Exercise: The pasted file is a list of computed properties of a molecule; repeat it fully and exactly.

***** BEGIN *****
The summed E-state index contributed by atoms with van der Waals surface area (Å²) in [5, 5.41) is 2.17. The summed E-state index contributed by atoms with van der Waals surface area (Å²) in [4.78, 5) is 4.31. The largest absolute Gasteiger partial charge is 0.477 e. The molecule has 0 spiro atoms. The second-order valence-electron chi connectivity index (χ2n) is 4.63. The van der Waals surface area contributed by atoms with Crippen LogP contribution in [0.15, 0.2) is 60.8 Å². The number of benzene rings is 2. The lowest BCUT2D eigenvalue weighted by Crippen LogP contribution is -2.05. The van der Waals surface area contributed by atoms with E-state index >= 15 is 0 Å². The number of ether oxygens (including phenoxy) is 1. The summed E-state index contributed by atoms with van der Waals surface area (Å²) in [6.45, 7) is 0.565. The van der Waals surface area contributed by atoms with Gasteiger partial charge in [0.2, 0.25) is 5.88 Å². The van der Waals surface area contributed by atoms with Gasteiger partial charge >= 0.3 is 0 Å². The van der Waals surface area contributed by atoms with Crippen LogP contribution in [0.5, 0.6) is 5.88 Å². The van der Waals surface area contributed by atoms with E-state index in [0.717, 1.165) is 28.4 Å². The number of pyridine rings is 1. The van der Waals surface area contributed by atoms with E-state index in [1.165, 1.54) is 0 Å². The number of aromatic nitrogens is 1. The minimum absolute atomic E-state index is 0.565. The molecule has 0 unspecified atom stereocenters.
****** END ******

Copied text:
The summed E-state index contributed by atoms with van der Waals surface area (Å²) in [5, 5.41) is 2.17. The summed E-state index contributed by atoms with van der Waals surface area (Å²) in [4.78, 5) is 4.31. The largest absolute Gasteiger partial charge is 0.477 e. The molecule has 0 spiro atoms. The second-order valence-electron chi connectivity index (χ2n) is 4.63. The van der Waals surface area contributed by atoms with Crippen LogP contribution in [0.15, 0.2) is 60.8 Å². The number of benzene rings is 2. The lowest BCUT2D eigenvalue weighted by Crippen LogP contribution is -2.05. The van der Waals surface area contributed by atoms with E-state index >= 15 is 0 Å². The number of ether oxygens (including phenoxy) is 1. The summed E-state index contributed by atoms with van der Waals surface area (Å²) in [6.45, 7) is 0.565. The van der Waals surface area contributed by atoms with Gasteiger partial charge in [0.2, 0.25) is 5.88 Å². The van der Waals surface area contributed by atoms with Gasteiger partial charge >= 0.3 is 0 Å². The van der Waals surface area contributed by atoms with Crippen LogP contribution in [0.5, 0.6) is 5.88 Å². The van der Waals surface area contributed by atoms with E-state index in [0.717, 1.165) is 28.4 Å². The number of pyridine rings is 1. The van der Waals surface area contributed by atoms with E-state index in [1.165, 1.54) is 0 Å². The number of aromatic nitrogens is 1. The minimum absolute atomic E-state index is 0.565. The molecule has 0 unspecified atom stereocenters.